Wildlife department bans birds’ trapping, trade
KARACHI: The Sindh wildlife department banned on Monday birds’ trapping, trade and transportation of all kinds of wild animals, withdrawing all trapping permits earlier issued by the department.
“Under the provision of Section 7 (sub-sections iii and v) of the Sindh Wildlife Protection Ordinance 1972, the hunting and poaching of wild animals (including all kinds of birds) through the use of net, snare, bhagwa, or any other trap is strictly restricted.
“The permits (if any) previously issued by Sindh wildlife department for trapping of any kind of birds are hereby cancelled forthwith,” says a notification.
It also prohibits trade and transportation of all kinds of wild animals.
“The wild animals and birds so confiscated shall be released in nature without unnecessary delay through transparent prescribed procedure. The offences shall be prosecuted and penalised as per the provisions of Sindh Wildlife Ordinance 1972,” the notification says.
Notification is not applicable to game birds
The notification, however, is not applicable to game birds (partridges and ducks) which are hunted under a license in the winter season.
Explaining this point, wildlife conservator Javed Mahar said that the order is specifically meant to discourage bird’s trapping carried out throughout the year.
“Unlike game birds whose hunting with specific guns is allowed for two months in selected areas through a license and with a bag limit of 10, the license for trapping birds (sparrows and mynah) was for a year with no bag limits.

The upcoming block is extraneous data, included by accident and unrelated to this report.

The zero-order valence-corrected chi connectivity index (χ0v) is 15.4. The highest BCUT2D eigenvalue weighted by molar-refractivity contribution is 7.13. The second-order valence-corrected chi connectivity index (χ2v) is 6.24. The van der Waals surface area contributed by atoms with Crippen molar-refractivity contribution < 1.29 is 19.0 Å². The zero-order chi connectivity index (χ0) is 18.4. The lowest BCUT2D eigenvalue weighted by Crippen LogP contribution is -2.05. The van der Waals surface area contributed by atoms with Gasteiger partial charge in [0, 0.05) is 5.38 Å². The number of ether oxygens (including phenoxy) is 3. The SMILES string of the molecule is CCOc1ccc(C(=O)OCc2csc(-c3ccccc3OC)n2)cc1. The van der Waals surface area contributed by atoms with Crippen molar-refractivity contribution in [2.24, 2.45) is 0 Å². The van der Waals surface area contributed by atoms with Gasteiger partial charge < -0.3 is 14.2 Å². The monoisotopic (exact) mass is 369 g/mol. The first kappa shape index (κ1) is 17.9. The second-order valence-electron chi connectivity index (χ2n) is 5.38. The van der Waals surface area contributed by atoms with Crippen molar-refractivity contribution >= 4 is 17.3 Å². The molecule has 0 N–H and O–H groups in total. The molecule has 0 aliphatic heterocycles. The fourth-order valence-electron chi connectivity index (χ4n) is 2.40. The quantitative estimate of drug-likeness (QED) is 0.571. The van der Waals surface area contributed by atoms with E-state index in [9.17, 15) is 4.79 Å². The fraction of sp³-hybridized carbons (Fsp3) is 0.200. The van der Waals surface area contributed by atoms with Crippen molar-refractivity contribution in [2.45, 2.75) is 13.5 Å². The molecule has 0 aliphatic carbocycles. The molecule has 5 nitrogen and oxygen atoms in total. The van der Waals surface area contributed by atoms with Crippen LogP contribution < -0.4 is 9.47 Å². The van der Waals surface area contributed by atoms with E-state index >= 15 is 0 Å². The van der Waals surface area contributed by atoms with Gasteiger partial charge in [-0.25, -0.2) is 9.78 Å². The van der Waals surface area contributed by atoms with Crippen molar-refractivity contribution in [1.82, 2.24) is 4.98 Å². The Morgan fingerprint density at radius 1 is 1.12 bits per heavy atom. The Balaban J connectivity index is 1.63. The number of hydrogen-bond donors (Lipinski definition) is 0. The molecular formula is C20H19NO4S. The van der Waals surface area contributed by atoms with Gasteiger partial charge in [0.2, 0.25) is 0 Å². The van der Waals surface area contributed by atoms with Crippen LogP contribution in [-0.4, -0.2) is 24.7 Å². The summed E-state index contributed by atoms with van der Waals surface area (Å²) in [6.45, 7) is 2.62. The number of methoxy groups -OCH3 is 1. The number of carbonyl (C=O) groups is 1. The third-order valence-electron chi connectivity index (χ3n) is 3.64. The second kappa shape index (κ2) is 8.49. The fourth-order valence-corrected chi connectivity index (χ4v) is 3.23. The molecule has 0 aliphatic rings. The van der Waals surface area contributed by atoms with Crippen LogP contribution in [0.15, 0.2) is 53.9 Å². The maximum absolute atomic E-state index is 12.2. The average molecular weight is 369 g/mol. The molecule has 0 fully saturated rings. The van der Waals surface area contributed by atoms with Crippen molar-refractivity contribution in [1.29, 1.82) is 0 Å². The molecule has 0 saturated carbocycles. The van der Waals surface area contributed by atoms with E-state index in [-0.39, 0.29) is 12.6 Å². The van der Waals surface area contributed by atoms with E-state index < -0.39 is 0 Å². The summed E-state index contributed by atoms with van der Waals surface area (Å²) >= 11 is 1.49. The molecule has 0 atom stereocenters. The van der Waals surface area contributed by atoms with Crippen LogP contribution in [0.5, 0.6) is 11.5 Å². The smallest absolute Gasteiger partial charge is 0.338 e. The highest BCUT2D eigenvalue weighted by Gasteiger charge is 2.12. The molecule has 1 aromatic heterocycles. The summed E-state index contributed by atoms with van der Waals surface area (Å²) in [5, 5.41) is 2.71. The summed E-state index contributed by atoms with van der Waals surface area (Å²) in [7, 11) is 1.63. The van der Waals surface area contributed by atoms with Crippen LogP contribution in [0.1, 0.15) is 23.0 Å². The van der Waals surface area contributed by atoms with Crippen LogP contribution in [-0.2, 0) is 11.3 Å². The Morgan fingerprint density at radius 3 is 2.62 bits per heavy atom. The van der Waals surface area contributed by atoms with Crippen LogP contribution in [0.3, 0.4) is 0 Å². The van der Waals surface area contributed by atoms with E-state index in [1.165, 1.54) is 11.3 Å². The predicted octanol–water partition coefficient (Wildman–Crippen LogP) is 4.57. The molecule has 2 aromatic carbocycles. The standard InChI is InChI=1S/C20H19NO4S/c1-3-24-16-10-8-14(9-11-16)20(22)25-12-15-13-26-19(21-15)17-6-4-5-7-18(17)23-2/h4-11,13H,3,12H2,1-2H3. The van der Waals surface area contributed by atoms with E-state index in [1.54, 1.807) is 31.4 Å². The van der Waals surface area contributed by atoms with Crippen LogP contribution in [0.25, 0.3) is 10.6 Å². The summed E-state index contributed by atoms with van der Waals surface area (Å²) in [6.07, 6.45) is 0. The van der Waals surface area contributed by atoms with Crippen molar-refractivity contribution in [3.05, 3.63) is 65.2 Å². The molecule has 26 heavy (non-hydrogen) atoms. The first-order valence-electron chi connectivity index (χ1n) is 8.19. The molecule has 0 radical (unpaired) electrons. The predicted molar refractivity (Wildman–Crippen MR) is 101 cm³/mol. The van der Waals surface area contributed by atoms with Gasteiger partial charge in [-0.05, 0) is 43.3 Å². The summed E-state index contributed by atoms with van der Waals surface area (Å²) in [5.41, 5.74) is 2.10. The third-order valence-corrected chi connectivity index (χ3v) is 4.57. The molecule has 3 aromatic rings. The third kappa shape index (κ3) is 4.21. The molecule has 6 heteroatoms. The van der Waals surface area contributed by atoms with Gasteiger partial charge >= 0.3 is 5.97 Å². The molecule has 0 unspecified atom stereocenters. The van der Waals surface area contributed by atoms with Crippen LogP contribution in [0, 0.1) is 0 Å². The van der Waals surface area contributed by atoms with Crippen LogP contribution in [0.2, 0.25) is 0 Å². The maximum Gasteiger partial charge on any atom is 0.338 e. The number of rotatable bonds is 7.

“This permission issued on a nominal fee was being widely misused and hunters were trapping all kinds of birds, including ducks and parrots, causing serious damage to the ecosystem,” he said.
These birds, he pointed out, were then transported to all parts of the country for illegal trade.
To another question, he said the hunting period for partridge (a game bird) was over whereas the shooting period for ducks would end this week.
According to Mr Mahar, the notification has been forwarded to the director general Rangers as well as police so that they could play their role and help protect wildlife.
The general public, he noted, could also help rescue animals by informing the wildlife department about any illegal activity involving animals.
Sources said that a trapping permit should be issued after population of birds and threats they faced in a specific area had been assessed through a scientific survey.
The department, however, had been allowing people to trap birds without carrying out such an exercise. The record, however, revealed that no data of trapped birds was maintained either by the wildlife department or by permit holder.
The reasons behind the department’s failure in properly executing their responsibility was an acute lack of technical expertise in the department, shortage of staff and funds.